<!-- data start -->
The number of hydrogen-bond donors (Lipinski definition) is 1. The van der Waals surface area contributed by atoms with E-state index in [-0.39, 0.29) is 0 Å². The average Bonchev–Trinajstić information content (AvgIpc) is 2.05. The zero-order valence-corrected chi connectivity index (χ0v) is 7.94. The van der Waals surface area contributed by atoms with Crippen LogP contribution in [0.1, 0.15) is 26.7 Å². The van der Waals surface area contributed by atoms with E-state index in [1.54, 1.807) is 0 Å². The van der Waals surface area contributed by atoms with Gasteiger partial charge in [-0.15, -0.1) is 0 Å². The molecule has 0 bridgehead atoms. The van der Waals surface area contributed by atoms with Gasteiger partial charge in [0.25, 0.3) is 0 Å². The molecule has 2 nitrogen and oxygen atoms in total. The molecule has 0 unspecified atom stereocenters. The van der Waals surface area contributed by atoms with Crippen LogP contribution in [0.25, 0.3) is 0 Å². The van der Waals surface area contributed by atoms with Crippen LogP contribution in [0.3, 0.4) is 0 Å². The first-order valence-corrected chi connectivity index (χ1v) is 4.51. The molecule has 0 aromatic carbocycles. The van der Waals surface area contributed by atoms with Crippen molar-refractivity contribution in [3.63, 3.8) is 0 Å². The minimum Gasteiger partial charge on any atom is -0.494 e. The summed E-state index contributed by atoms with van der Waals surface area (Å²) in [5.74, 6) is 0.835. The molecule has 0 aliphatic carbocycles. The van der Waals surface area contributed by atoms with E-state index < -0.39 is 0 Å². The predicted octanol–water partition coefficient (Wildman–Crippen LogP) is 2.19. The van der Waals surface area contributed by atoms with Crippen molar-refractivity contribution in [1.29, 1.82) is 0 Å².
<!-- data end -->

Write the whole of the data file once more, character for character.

The number of hydrogen-bond donors (Lipinski definition) is 1. The van der Waals surface area contributed by atoms with E-state index in [-0.39, 0.29) is 0 Å². The average Bonchev–Trinajstić information content (AvgIpc) is 2.05. The zero-order valence-corrected chi connectivity index (χ0v) is 7.94. The van der Waals surface area contributed by atoms with Crippen LogP contribution in [0.1, 0.15) is 26.7 Å². The van der Waals surface area contributed by atoms with E-state index in [1.54, 1.807) is 0 Å². The van der Waals surface area contributed by atoms with Gasteiger partial charge in [-0.15, -0.1) is 0 Å². The molecule has 0 bridgehead atoms. The van der Waals surface area contributed by atoms with Gasteiger partial charge in [0.25, 0.3) is 0 Å². The molecule has 2 nitrogen and oxygen atoms in total. The molecule has 0 unspecified atom stereocenters. The van der Waals surface area contributed by atoms with Crippen LogP contribution in [0.25, 0.3) is 0 Å². The van der Waals surface area contributed by atoms with Crippen LogP contribution in [0.3, 0.4) is 0 Å². The first-order valence-corrected chi connectivity index (χ1v) is 4.51. The molecule has 0 aromatic carbocycles. The van der Waals surface area contributed by atoms with Crippen molar-refractivity contribution in [3.63, 3.8) is 0 Å². The minimum Gasteiger partial charge on any atom is -0.494 e. The summed E-state index contributed by atoms with van der Waals surface area (Å²) in [5.74, 6) is 0.835. The molecule has 0 aliphatic carbocycles. The van der Waals surface area contributed by atoms with E-state index < -0.39 is 0 Å². The predicted octanol–water partition coefficient (Wildman–Crippen LogP) is 2.19. The van der Waals surface area contributed by atoms with Crippen molar-refractivity contribution in [1.29, 1.82) is 0 Å².